Now I know that the v-neck might look a little bit steep, but keep in mind that there will be a ribbed collar attached to it and that will bring it up a bit.  My plan for this sweater is to knit it to the standard length for a size 38 pullover, and then adjust the lengths up and down so I can figure out how long the average sweater should be, and approximately how many skeins will be needed for it.  Then I'll continue to knit it to the 6' measurements, and hopefully that will give me an accurate estimate of how many skeins will be necessary for the tall versions.

You know, I have a lot of school work waiting for me, and a Christmas stocking that needs to be finished by the end of January, but I'm having a really difficult time putting this sweater down, now that I've finally started it ;)  Next up, Part 4: cable waist decreases!

Monday, January 9, 2012

Fly Tribe Blog Hop: Balance

 Last year, the East Coast was hit with a hurricane and we lost power for three days.  I was (and still am) in school full time, with kids in school, a husband who was having some medical issues, and I had just been asked to come back to teaching Sunday school at my church.  I was freaking out, overwhelmed, and worn out.

The storm taught me something.  When I was forced to unplug from the internet, I actually got more work done in a shorter amount of time (I know, it seems simple), but I also noticed that my boys were getting along better.  I started dinner earlier and we ate at the table together as a family.  It only took them about 12 hours to unplug and they were good.  They played outside, in their rooms, or with each other.  We went to bed early (because it was dark and there wasn't anything else to do).  We woke up early.  I cooked from scratch.  I was happy.  That was when I realized that burning the midnight oil trying to get it all done wasn't actually working.  Sometimes I needed to rest so my brain could run at full speed (see Saturday's post for another lesson on sleep, lol).  I needed Balance.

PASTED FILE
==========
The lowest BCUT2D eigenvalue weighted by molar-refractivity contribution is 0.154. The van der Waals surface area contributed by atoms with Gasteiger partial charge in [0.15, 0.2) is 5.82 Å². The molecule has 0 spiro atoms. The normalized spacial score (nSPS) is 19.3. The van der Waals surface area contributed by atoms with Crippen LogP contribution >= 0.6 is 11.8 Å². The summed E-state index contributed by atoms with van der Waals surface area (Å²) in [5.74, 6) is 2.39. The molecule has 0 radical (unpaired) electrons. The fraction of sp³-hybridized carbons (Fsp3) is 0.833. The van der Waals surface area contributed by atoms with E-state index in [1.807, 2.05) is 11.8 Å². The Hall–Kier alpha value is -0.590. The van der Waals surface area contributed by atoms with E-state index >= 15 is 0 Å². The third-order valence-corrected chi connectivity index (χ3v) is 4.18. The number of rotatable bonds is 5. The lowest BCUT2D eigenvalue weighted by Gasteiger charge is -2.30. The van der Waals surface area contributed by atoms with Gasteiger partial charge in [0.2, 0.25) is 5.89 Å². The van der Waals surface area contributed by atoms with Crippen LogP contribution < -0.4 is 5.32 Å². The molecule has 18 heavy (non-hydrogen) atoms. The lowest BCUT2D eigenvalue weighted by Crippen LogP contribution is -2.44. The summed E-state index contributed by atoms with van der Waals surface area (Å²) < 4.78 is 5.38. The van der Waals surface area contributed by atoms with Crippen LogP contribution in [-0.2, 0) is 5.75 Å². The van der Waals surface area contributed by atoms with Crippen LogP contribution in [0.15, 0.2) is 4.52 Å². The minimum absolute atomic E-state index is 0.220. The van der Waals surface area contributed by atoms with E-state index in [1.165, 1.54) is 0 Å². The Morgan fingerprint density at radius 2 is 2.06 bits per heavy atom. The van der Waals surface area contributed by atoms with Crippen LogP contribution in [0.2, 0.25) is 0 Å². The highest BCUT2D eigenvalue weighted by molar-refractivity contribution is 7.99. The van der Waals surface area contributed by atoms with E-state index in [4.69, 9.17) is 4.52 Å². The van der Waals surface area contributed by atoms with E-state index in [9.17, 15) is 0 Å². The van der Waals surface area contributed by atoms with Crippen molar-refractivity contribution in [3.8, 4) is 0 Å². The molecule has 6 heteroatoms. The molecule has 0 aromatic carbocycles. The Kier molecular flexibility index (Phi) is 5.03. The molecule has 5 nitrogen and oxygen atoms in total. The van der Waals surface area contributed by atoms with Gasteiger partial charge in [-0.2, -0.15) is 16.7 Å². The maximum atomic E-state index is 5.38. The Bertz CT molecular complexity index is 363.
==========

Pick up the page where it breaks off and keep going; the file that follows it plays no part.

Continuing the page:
This year, I've decided that balance was going to be my goal.  I'm still working on it, but yesterday I took the day off from school and I'm feeling more refreshed.  I'm still working on going to sleep earlier (I've tried every day for the last three night in a row, and failed).  But I've remembered to make dinner earlier and I've been creating a menu every week so that I can make a grocery shopping list for the week.  I'm hoping that if I can bring balance to my day-to-day life, I'll be able to carry that over to my creative life.
Now, about the photos, lol.  This is a pile of my current Works In Progress (commonly known as WIP's).  I struggled to come up with a way to express balance in my chosen creative form, so I decided instead to show my total lack of balance, and why I chose to go with it this year.  I have in this pile, 15 current works in progress (4 pairs of socks, two stockings, 1 sweater to repair, 1 blanket, 1 almost-finished shawl. 1 commissioned pair of pink children's mittens, fiber to be spun on my Turkish drop spindle, 2 sweaters, and a bag of sample yarns for design ideas).  This is typical of the way that I work, and I'm hoping to streamline a little this year.  And I'll admit, for the sake of full disclosure, that this large pile doesn't even represent a quarter of my current yarn stash.  I need some balance in my stash too :)
Now, I hope you enjoyed my post on balance, and I hope you'll hop on over to the Fly Tribe blog to read posts from other talented artists.